There's an old card trick con men use to fleece you of your time and your money: it's called the three-card monte, or find the lady. Three cards are shown, two spot cards and a Queen; the cards are turned over, with the Queen visibly put in the middle of the pack.
Now, where's the Queen? In the middle? No! Top? No! Got to be the bottom then? No! In fact, there never was a Queen; these cards are three spot cards. Where's the Queen then? In his pocket, of course - where it always was. The gullible victim should have known better.
But who is the Queen? Ah, therein lies the trick. The Queen is an internal candidate called "not available to attend".
Last term, two other applicants and myself became spot cards for the day. We attended interviews for a full-time lecturing post at an FE college. The letter said interviews at 10am; in fact, they were at 1pm with three hours of college PR first. Over lunch, and during what was termed "informal chat", we gullible applicants asked about the post. The answers were ambiguous, shrouded in mystery, screened by smoke, of no use to man or beast (and the sandwiches were awful).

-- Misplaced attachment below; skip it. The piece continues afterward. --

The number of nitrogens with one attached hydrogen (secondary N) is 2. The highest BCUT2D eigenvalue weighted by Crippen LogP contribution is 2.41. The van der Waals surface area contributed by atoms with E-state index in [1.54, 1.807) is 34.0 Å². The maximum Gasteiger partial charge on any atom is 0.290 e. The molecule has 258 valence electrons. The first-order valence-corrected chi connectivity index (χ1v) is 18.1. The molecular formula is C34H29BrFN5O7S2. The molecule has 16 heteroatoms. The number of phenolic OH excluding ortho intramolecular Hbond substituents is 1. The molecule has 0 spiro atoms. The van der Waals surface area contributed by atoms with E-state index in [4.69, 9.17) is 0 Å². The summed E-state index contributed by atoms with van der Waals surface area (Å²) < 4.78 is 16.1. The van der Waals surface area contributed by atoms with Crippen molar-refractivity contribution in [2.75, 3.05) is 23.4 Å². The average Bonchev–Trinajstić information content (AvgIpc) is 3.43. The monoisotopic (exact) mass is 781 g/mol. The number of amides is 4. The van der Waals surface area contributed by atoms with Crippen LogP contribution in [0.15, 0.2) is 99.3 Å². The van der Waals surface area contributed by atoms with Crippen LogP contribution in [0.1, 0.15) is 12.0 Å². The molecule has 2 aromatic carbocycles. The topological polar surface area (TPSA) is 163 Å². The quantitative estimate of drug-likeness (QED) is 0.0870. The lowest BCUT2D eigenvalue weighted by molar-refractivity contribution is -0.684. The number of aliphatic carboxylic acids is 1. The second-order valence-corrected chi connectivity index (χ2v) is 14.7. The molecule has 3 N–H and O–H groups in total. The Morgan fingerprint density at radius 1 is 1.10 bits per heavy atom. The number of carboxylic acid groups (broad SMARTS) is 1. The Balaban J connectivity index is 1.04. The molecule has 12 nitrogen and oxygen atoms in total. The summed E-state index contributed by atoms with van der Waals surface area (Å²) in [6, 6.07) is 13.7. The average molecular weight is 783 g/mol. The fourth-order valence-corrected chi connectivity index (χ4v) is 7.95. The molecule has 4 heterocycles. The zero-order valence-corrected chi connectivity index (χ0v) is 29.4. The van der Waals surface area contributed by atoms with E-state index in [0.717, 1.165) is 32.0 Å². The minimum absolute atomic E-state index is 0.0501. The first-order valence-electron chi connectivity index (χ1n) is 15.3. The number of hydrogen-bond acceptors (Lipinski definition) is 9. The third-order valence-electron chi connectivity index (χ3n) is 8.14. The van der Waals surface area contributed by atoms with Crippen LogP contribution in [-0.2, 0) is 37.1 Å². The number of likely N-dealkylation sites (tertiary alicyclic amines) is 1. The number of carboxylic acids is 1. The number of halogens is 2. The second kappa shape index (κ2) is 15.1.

Then came the interviews, including presentations, after which we all went our separate ways. The three spot cards returned home to await "the call". None of us gullible victims was successful. None of us became Queen for the day. As I said, the Queen was hidden.
The Queen, in this instance, was an internal candidate who had been interviewed the day before because she was "unable to attend" on the appointed day. Never saw that one coming. But any disappointment I felt quickly turned to anger: the frustration and fury at being duped. The discrepancies of those lunchtime answers now made more sense. For example, Question: "Are we the final three candidates?" Answer (head of personnel):
"I think soI" We were well and truly fleeced of our time and money. I travelled for two hours to attend the interview. One of the others also made a day trip; the third stayed in accommodation overnight.
Like all good con men, colleges have their own spiel ready for the victim, or the law, or inspectors: "Not only did we advertise the position but we also interviewed." Of course you did, but you had the Queen palmed and ready for the classic revelation.
The writer, who wishes to remain anonymous, lives in the West Midlands